Mold/mildew in shower

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wrote:

It sounds odd, but I get the best caulk results by using a battery-powered caulking gun. Application is very smooth and it stops immediately when you release the trigger. It's both faster and neater than a manual gun, and pros in this area are starting to use the same thing. Mine is an inexpensive Ryobi gun from HD, uses 18v batteries that also power some of my other Ryobi cordless tools. I don't think much of most of the 18v Ryobi stuff, but this one is a winner.
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wrote:

I bought the Ryobi 18v drill mainly of pretty good ratings from Consumer Reports and have been happy with it. What don't you like about it?
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[snip]

Battery life -- both in terms of operating hours and how quickly they lose their charge when not in use. I "splurged" on a Ridgid 18V set (drill, recip saw, circular saw, flashlight) and discovered a major difference. The Ridgid always seems to be charged up, even if I haven't used it for a month or more, when the Ryobi would be flat. Plus I get a lifetime warranty and free replacement on the Ridgid batteries. The Ridgid is noticeably heavier -- not necessarily a good thing, but seems well balanced and the circular saw does everything I ask of it.
I also had a Craftsman 18V kit, and found the batteries didn't last long, were expensive to replace, and that Craftsman had more than one style of 18V battery -- the replacement style I needed never seemed to be in stock.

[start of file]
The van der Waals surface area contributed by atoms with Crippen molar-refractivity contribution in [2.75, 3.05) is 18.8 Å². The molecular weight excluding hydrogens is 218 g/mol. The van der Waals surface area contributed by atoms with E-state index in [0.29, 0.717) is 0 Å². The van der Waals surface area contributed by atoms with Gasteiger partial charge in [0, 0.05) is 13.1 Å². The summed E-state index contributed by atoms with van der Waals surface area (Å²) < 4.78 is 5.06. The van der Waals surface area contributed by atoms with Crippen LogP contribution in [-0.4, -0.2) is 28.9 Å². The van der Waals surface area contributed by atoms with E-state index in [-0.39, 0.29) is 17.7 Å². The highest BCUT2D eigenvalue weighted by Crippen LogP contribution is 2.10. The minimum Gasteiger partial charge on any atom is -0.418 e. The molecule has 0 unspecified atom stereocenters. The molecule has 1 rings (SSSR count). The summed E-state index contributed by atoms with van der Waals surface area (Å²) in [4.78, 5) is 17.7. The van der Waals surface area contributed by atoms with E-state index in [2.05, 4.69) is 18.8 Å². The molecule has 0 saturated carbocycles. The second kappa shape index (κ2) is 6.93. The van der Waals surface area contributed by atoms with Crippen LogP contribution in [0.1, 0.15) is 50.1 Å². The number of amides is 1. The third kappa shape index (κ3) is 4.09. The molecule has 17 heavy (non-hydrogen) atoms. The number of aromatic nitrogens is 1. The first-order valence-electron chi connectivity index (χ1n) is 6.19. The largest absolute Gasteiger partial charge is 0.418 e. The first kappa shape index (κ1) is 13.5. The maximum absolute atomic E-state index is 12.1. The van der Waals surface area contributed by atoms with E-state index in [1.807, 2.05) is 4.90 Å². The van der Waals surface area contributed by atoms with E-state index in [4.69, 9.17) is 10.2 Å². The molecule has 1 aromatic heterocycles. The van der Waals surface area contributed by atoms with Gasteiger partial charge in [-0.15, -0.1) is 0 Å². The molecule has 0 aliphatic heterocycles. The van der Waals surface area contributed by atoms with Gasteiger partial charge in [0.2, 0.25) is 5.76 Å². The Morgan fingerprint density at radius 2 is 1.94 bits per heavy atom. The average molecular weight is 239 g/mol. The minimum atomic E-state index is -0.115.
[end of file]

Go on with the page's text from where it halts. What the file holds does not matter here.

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KLS wrote:

Painter's tape works for me. There is no need to try to fill space in or behind the wall. Caulk is to bridge the gap and seal it off. If you are new to caulking, you might want to practice. I cut the tip so it is open perhaps 1/8". You want the finished caulk bead to be - in cross section - like a cove molding.....smoothe and concave so it doesn't trap water or soap scum. Put down your painters tape so it is perfectly straight and so that the outside of the caulk tip rides right on the edges of the tape - then when you push the caulk gun forward, slowly, the tip of the tube forms the "cove" and extra is pushed onto the tape. I've redone caulking when I wasn't pleased the first time. Nothing better than spit on yer finger for smoothing it :o) Keep damp rags handy.
Vital to have the surfaces perfectly clean of grease and soap scum, and a wipe with full-strength bleach before putting on the caulk.
I made the mistake of filling in a gap with caulk once and ended up with water and caulk running down the outside of the tub/shower enclosure. More is not always better. If the gap between wall and tub is greater than 1/4", you need to get backer rod (foam) to fill the space behind the caulk.
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